Thursday, September 18, 2008

For my money, I can see light at the end of the tunnel

MSNBC reports that the Treasury is planning a solution to the crisis. Big, expensive, and fairly targetted to the problem areas.

Here's more reporting, from the WSJ.
At the center of the potential plan is a mechanism that would take bad assets off the balance sheets of financial companies, according to people familiar with the matter, a device that echoes similar moves taken in past financial crises. It's size could reach hundreds of billions of dollars, one person said.
Another proposal would create federal insurance for investors in money-market funds, something akin to the deposit insurance currently available for regular bank accounts. The move is designed to stem an outflow of funds as consumers start to worry about even the safest of investments, a worrying sign of how the crisis is spreading to Main Street.
Exactly how such an entity might be structured isn't yet clear. The possible plan isn't expected to mirror the Resolution Trust Corp., which was created two decades ago during the savings and loan crisis to hold and sell off the assets of failed banks. Rather, a new entity might purchase assets at a steep discount from solvent financial institutions and eventually sell them back into the market. [...]
The net effect was to send the stock market soaring in one of its sharpest reversals in recent memory. The Dow Jones Industrial Average ended up 3.9%, the index's biggest percentage gain in nearly six years, on record New York Stock Exchange volume. The blue-chip index finished more than 560 points above its intraday low and reclaimed about 90% of its Wednesday losses.
Sounds like Johnnie Mac is listening to an economist or two:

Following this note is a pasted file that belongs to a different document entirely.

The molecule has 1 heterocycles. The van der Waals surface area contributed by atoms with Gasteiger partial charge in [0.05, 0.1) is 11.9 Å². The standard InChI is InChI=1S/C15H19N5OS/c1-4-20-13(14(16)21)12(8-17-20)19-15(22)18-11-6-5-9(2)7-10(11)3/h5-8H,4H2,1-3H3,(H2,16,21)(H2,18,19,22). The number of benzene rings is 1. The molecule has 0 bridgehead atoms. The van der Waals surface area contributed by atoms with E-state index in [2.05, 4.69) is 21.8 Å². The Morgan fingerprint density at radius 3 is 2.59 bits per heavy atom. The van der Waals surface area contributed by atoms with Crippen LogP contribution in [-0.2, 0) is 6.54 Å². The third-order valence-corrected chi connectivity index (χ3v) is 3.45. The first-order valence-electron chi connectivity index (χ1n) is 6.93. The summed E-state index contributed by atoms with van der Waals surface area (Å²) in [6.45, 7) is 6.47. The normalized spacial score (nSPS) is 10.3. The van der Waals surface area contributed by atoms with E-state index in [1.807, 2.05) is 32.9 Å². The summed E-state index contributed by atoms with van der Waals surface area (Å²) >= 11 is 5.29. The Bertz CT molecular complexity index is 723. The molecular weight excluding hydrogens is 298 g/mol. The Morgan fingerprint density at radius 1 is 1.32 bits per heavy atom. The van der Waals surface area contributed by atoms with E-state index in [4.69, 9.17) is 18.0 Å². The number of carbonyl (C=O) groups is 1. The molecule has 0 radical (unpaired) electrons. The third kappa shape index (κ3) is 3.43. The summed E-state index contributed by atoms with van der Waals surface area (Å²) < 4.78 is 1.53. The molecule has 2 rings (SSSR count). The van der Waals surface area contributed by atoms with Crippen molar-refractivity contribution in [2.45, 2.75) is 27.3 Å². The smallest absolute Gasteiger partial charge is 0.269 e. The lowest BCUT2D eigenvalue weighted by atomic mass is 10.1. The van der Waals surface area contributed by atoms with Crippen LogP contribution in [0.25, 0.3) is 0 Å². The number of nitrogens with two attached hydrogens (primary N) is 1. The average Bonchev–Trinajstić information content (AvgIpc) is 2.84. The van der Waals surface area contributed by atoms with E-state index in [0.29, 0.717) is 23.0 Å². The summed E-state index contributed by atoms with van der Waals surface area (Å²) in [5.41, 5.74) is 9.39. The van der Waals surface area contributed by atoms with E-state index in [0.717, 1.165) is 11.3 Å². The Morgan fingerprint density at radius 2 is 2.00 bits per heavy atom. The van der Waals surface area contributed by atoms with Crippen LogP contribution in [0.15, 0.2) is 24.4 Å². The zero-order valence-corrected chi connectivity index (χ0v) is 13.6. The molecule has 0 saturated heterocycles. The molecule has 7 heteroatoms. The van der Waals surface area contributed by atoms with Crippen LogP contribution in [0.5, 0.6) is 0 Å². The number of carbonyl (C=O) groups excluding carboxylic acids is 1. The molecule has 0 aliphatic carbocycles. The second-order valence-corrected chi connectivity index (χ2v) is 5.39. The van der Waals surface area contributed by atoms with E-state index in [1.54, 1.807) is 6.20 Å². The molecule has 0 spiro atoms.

Until recently, Congress appeared unwilling to act on such an idea quickly. But the near-panic of the past 10 days might have changed their calculation, should Congressional approval be needed. Rep. Paul Kanjorski, (R., Pa.) said lawmakers should extend their session to finalize a plan.
But House Majority Leader Steny Hoyer said that's unlikely. "I don't think it's going to happen in the next 14 days," Hoyer told reporters at a press conference. "Speaker Pelosi and I are both focused on the Sept. 26 adjournment."
Yesterday, Republican nominee Sen. John McCain sought a broad expansion of government regulation over financial institutions, including the formation of a body to both assume distressed mortgages and help failing investment banks.
Saying the government cannot "wait until the system fails," Sen. McCain called for the creation of an entity that would essentially help companies sell off bad loans and other impaired assets. It is unclear how the body, dubbed the Mortgage and Financial Institutions trust, would operate, including whether or not institutions would seek help or whether the government would intervene on its own behalf.
His rival, Democratic Sen. Barack Obama of Illinois was less specific about what steps he would take, offering broader outlines of policy proposals that included a "Homeowner and Financial Support Act." The measure, which would inject capital and liquidity in the financial system, is designed to provide a more coordinated response than "the daily improvisations that have characterized policy-making over the last year."

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